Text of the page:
Create a Vertex Buffer

Code file for this section is 13-init_vertex_buffer.cpp

A vertex buffer is a CPU-visible and GPU-visible buffer that contains the vertex data that describes the geometry of the object(s) you wish to render. In general, the vertex data consists of position (x,y,z) data and the optional color, normal, or other information. Like other 3D APIs, the approach here is to fill the buffer with this vertex data and pass it to the GPU during a draw operation.

Creating the Vertex Buffer Object

Creating a vertex buffer is nearly the same as creating a uniform buffer, and it begins with creating a buffer object, as you did in the uniform sample.

VkBufferCreateInfo buf_info = {};
buf_info.pNext = NULL;
buf_info.size = sizeof(g_vb_solid_face_colors_Data);
buf_info.queueFamilyIndexCount = 0;
buf_info.pQueueFamilyIndices = NULL;
buf_info.sharingMode = VK_SHARING_MODE_EXCLUSIVE;
buf_info.flags = 0;
res = vkCreateBuffer(info.device, &buf_info, NULL, &info.vertex_buffer.buf);

The only real difference between creating an uniform buffer object and a vertex buffer object is the setting of the usage field.

The cube data (g_vb_solid_face_colors_Data) consists of 36 vertices that define 12 triangles, 2 on each of the 6 cube faces. Each triangle also has a face color associated with it. You can inspect the cube_data.h file to see the actual data.

Allocating the Vertex Buffer Memory

Again, the steps are very similar to the steps taken to allocate the uniform buffer. First make a query to get the memory requirements, which include taking into account machine restrictions such as alignment. Look at the code in the sample to see that the process is very similar to the steps taken in the uniform sample.

Store the Vertex Data in the Buffer

Once allocated, the memory is mapped, initialized with the vertex data, and unmapped:

uint8_t *pData;
res = vkMapMemory(info.device, info.vertex_buffer.mem, 0,
                  mem_reqs.size, 0, (void **)&pData);

memcpy(pData, g_vb_solid_face_colors_Data,

vkUnmapMemory(info.device, info.vertex_buffer.mem);

As a final step, the memory is bound to the buffer object:

res = vkBindBufferMemory(info.device, info.vertex_buffer.buf,
                         info.vertex_buffer.mem, 0);

Describing the Input Vertex Data

The sample lays out the vertex data in the following arrangement:

struct Vertex {
    float posX, posY, posZ, posW; // Position data
    float r, g, b, a;             // Color

You need to create a vertex input binding to describe the data arrangement to the GPU. The following vi_binding and vi_attribs members are set up here, but are used later in a subsequent sample as part of creating the graphics pipeline. But since you are looking at the vertex data format, it is good to examine this code here:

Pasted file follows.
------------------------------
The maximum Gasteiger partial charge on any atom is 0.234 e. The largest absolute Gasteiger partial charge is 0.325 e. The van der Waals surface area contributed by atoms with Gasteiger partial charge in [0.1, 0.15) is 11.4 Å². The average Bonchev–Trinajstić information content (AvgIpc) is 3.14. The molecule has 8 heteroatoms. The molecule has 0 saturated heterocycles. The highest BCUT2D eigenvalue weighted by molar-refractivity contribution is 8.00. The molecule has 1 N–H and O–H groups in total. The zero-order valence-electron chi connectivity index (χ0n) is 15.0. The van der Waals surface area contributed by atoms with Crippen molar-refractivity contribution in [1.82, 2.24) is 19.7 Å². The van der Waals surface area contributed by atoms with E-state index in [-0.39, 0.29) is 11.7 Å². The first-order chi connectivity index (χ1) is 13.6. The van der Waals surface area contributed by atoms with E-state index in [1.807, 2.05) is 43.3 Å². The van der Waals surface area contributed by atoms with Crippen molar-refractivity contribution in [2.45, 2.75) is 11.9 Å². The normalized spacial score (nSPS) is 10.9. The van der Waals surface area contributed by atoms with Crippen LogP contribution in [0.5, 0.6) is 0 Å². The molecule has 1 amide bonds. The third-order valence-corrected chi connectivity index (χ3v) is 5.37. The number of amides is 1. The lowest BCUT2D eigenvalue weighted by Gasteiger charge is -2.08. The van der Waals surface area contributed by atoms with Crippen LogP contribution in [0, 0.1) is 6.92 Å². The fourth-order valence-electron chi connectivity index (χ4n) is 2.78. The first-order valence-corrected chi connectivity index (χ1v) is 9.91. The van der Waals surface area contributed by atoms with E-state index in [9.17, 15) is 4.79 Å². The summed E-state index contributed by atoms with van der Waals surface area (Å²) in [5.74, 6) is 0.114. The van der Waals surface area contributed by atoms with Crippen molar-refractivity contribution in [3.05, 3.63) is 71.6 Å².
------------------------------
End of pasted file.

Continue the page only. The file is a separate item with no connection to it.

info.vi_binding.binding = 0;
info.vi_binding.inputRate = VK_VERTEX_INPUT_RATE_VERTEX;
info.vi_binding.stride = sizeof(g_vb_solid_face_colors_Data[0]);

info.vi_attribs[0].binding = 0;
info.vi_attribs[0].location = 0;
info.vi_attribs[0].format = VK_FORMAT_R32G32B32A32_SFLOAT;
info.vi_attribs[0].offset = 0;
info.vi_attribs[1].binding = 0;
info.vi_attribs[1].location = 1;
info.vi_attribs[1].format = VK_FORMAT_R32G32B32A32_SFLOAT;
info.vi_attribs[1].offset = 16;

The stride is the size of one vertex, or the amount needed to add to a pointer to get to the next vertex.

The binding and location members refer to their respective values in the GLSL shader source code. You can review the shader source code in the shaders sample to see the correspondence.

Even though the first attribute is position data, a 4-byte float color format is used to describe it in the format member for attribute 0. The format for attribute 1 is more clearly a color format, since attribute 1 is a color.

The offset members are straightforward indicators of where each attribute is found in the vertex data.

Binding the Vertex Buffer to a Render Pass

You can skip over most of the code that sets up the render pass since you will see it in a later sample. But for now, find the code that binds the vertex buffer to the render pass:

vkCmdBeginRenderPass(info.cmd, &rp_begin, VK_SUBPASS_CONTENTS_INLINE);

vkCmdBindVertexBuffers(info.cmd, 0,             /* Start Binding */
                       1,                       /* Binding Count */
                       &info.vertex_buffer.buf, /* pBuffers */
                       offsets);                /* pOffsets */


Note that you can only connect the vertex buffer with a render pass only inside of a render pass; that is, between a vkCmdBeginRenderPass and a vkCmdEndRenderPass while recording a command buffer. This essentially tells the GPU what vertex buffer to use when drawing.

Framebuffers Index Pipeline